I teach political theory in the Department of Political Science at the University of North Carolina at Chapel Hill, where I am the Kenan Eminent Professor of Political Ethics. I received my B.A. from the University of Michigan. After graduating I had no plan for my life, and so I went to New Zealand and Australia for several months. I then made my way to Washington, DC, where I got hired by a small public interest group in Washington, D.C. called Citizens for Tax Justice. I worked for CTJ for about two years, and then returned to Ann Arbor for my graduate work. In 1992, I joined the Department of Political Science at the University of Nebraska, where I eventually became the Schlesinger Professor of Social Justice. I joined Carolina in 2005.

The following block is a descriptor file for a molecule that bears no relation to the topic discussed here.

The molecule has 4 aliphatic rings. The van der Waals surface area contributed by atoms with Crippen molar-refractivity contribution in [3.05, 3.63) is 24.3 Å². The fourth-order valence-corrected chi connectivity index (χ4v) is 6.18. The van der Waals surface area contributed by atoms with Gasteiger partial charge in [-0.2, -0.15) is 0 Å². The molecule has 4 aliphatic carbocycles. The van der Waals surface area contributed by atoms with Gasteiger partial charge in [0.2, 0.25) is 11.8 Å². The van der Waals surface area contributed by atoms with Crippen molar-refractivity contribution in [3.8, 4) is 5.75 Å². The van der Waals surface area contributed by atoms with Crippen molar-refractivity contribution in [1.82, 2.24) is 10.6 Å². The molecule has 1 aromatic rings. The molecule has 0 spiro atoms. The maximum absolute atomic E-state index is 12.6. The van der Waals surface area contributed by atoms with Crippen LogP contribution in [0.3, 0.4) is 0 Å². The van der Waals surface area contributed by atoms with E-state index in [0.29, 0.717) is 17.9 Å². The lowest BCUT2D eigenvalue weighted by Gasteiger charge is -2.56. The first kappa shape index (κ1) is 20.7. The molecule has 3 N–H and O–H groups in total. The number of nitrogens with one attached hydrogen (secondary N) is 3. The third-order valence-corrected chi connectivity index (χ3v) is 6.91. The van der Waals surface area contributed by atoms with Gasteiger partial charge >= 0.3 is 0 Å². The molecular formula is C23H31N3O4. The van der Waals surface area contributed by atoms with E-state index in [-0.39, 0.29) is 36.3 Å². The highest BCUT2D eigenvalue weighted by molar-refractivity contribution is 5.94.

My research focuses on the tensions that arise within contemporary liberal and democratic theory, and between theory and practice. I wrote The Boundaries of Citizenship: Race, Ethnicity and Nationality in the Liberal State (Johns Hopkins University Press, 1994); Surviving Diversity: Religion and Democratic Citizenship (Johns Hopkins University Press, 2000); Enduring Injustice (Cambridge University Press, 2012); and co-edited Minorities within Minorities: Equality, Right and Diversity (Cambridge University Press, 2005). I have written many book chapters and articles, which have appeared in a number of journals, including Ethics, the Journal of Political Philosophy, Political Theory, Political Studies, Journal of Politics, Polity and Perspectives on Politics. I have been a Laurance S. Rockefeller Fellow at the University Center for Human Values at Princeton University, a Lady Davis Fellow at the Hebrew University of Jerusalem, and a Fellow at the Institute for Advanced Studies, also at Hebrew University. You can download my c.v. here, or you can look me up on academia.edu.